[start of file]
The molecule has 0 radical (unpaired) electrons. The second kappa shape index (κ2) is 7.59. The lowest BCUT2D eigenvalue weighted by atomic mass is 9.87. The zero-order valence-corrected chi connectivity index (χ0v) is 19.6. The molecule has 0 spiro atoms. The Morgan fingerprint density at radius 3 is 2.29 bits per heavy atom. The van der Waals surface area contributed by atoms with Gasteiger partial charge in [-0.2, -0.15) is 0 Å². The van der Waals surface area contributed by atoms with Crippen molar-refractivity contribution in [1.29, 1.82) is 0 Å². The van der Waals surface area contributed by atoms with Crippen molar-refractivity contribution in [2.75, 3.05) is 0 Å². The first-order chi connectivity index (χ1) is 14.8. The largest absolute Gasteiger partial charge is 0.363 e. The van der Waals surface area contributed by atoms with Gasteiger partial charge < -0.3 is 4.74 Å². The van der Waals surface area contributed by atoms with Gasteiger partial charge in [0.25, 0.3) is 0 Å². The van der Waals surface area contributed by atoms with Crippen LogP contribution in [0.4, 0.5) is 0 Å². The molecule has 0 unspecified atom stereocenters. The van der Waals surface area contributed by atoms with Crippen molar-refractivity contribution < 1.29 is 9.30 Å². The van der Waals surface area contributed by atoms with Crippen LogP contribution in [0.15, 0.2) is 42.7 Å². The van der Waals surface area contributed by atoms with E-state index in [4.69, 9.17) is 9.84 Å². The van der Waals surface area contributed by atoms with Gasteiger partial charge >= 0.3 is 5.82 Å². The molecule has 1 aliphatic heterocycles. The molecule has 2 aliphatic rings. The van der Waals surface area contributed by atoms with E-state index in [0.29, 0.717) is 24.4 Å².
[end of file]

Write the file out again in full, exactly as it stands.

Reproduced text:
The molecule has 0 radical (unpaired) electrons. The second kappa shape index (κ2) is 7.59. The lowest BCUT2D eigenvalue weighted by atomic mass is 9.87. The zero-order valence-corrected chi connectivity index (χ0v) is 19.6. The molecule has 0 spiro atoms. The Morgan fingerprint density at radius 3 is 2.29 bits per heavy atom. The van der Waals surface area contributed by atoms with Gasteiger partial charge in [-0.2, -0.15) is 0 Å². The van der Waals surface area contributed by atoms with Crippen molar-refractivity contribution in [1.29, 1.82) is 0 Å². The van der Waals surface area contributed by atoms with Crippen molar-refractivity contribution in [2.75, 3.05) is 0 Å². The first-order chi connectivity index (χ1) is 14.8. The largest absolute Gasteiger partial charge is 0.363 e. The van der Waals surface area contributed by atoms with Gasteiger partial charge < -0.3 is 4.74 Å². The van der Waals surface area contributed by atoms with Gasteiger partial charge in [0.25, 0.3) is 0 Å². The van der Waals surface area contributed by atoms with Crippen LogP contribution in [0.4, 0.5) is 0 Å². The molecule has 0 unspecified atom stereocenters. The van der Waals surface area contributed by atoms with Crippen molar-refractivity contribution < 1.29 is 9.30 Å². The van der Waals surface area contributed by atoms with Crippen LogP contribution in [0.15, 0.2) is 42.7 Å². The van der Waals surface area contributed by atoms with E-state index in [4.69, 9.17) is 9.84 Å². The van der Waals surface area contributed by atoms with Gasteiger partial charge >= 0.3 is 5.82 Å². The molecule has 1 aliphatic heterocycles. The molecule has 2 aliphatic rings. The van der Waals surface area contributed by atoms with E-state index in [0.29, 0.717) is 24.4 Å².